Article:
Get over it and yourself .

      Delete
  20. Luke 16:19-31 NRSV 

    19 ‘There was a rich man who was dressed in purple and fine linen and who feasted sumptuously every day. 20 And at his gate lay a poor man named Lazarus, covered with sores, 21 who longed to satisfy his hunger with what fell from the rich man’s table; even the dogs would come and lick his sores.

    22 The poor man died and was carried away by the angels to be with Abraham. The rich man also died and was buried. 23 In Hades, where he was being tormented, he looked up and saw Abraham far away with Lazarus by his side.24 He called out, “Father Abraham, have mercy on me, and send Lazarus to dip the tip of his finger in water and cool my tongue; for I am in agony in these flames.”

    25 But Abraham said, “Child, remember that during your lifetime you received your good things, and Lazarus in like manner evil things; but now he is comforted here, and you are in agony. 26 Besides all this, between you and us a great chasm has been fixed, so that those who might want to pass from here to you cannot do so, and no one can cross from there to us.”

    27 He said, “Then, father, I beg you to send him to my father’s house— 28 for I have five brothers—that he may warn them, so that they will not also come into this place of torment.”

    29 Abraham replied, “They have Moses and the prophets; they should listen to them.”

    30 He said, “No, father Abraham; but if someone goes to them from the dead, they will repent.”

    31 He said to him, “If they do not listen to Moses and the prophets, neither will they be convinced even if someone rises from the dead.”’

    ReplyDelete
    Replies
    1. Oh it'true - now we have the proof: Even Satan can quote scripture for his purposes!

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    2. And now, through you, we have proof that he takes no heed of it either.

      Delete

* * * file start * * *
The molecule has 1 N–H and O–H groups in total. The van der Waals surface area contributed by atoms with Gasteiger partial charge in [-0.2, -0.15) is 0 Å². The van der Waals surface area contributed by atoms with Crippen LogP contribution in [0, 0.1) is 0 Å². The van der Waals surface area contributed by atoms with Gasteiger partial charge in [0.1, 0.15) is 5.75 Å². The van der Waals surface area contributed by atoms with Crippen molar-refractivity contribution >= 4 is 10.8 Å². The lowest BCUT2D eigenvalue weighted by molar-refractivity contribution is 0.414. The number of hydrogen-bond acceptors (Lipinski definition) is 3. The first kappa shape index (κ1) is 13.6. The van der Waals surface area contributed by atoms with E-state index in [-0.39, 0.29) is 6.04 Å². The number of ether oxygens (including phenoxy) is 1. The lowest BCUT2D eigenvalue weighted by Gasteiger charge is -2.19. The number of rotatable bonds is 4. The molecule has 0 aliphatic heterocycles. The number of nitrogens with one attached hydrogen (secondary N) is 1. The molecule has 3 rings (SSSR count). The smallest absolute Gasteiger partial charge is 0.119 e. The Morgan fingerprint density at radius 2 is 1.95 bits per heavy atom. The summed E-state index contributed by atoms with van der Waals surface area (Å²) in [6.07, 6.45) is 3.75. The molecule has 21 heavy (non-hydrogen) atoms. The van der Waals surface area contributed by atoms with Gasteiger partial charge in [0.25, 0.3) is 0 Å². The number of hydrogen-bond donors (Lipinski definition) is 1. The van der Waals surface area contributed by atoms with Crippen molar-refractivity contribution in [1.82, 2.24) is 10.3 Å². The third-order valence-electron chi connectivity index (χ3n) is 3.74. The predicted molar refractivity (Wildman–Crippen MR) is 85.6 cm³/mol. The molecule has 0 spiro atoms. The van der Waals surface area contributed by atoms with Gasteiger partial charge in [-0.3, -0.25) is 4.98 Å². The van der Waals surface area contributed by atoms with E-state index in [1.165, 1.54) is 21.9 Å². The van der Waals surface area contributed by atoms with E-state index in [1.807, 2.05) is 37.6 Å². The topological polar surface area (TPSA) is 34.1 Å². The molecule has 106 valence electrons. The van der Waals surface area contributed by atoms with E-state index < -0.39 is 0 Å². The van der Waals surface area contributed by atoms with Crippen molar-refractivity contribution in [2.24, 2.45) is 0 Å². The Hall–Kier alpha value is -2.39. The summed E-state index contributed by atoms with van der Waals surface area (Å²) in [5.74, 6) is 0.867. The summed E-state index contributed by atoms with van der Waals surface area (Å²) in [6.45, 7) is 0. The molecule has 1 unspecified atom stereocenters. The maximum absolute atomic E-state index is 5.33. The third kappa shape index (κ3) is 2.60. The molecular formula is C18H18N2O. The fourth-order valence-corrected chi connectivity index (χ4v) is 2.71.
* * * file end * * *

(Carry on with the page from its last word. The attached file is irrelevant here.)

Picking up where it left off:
21. It strikes me upon reading some of the comments today that they are clearly being submitted by Meath Clergy and their close associates. It's very telling the language used and the amount of similar language and comments being submitted at the same time. You cannot possibly justify any priest living in such luxury. Pope Francis sacked the Bishop of bling in Germany for living in such luxury. That is why I will be submitting these pictures of Navan luxury to him.

    ReplyDelete
  22. I was in St Peters Cathedral Belfast from 1978 to 1983.

    Our rooms were simple enough and I shared a bathroom.

    But the food and the drink was 5 star - cooked breakfast everyday, ,4 lunch every day with sherry, wine and brandy. High tea every day.

    When I started working with the people on housing and crime I was banished from the priests dining room and are with the housekeepers in the kitchen.

    Only priests were allowed in the dining room.

    When my parents visited I had to take them to a cafe.

    ReplyDelete
    Replies
    1. You had to take your dear parents to a café when they visited? Good God!

      I'm sure they were hurt to hear how their son was being mistreated...by so-called 'priests'.

      Delete
    2. The only "lay people" I saw in the dining room in my 5 years were: members of the House of Lords, MPs, British Army generals and senior RUC officers.

      Delete
  23. I told someone in Navan about this blog today. People are more shocked about your blasphemous posts about Jesus and aren't really bothered by the pictures of the priests house.

    ReplyDelete
    Replies